We were prepubescent boys excited about deodorant. I could present it as a metaphor for our burgeoning manhood, but that would be a lot of David Copperfield crap, as Holden Caulfield might say. We were superficially excited about deodorant. We were showing off the brands our mothers got for us, Right Guard, Speed Stick, Old Spice. When my turn came I called our Arid Extra Dry. When everyone laughed, I suddenly realized what I felt I should have known all along: I was using the wrong deodorant. My first clue should have been that it came as a cream in a dish and you had to dip your fingers in and rub it into your armpit. Had anyone ever done that in a commercial? I suppose I should forgive my mom; it could have been Lady Mitchum.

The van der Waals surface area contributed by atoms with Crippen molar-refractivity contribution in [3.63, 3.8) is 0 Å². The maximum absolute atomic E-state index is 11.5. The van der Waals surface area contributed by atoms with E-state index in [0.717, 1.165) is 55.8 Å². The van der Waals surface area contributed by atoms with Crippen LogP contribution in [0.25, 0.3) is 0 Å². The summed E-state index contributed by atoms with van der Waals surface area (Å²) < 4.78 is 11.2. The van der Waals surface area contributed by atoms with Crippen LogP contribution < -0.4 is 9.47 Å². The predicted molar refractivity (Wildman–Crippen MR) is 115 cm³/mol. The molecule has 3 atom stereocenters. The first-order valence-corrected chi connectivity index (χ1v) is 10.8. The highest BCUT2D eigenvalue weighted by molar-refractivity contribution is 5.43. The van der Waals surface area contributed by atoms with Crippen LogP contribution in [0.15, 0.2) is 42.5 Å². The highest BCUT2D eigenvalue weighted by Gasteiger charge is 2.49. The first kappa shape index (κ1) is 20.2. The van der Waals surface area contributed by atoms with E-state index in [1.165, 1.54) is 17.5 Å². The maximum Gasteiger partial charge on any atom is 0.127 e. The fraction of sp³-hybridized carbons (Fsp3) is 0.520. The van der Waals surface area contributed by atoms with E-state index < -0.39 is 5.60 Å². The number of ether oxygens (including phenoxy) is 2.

Experiences like these shape us. We conform or we harden or we diverge or we wilt away. Whatever our reactions, a part of us is left wondering who, instead, we might have become. Like Winger told Troy in season one of Community. “You stop wearing [your letterman jacket] to keep them from making fun of you or you keep wearing it to show them you don’t care. Either way, they’re in your head.”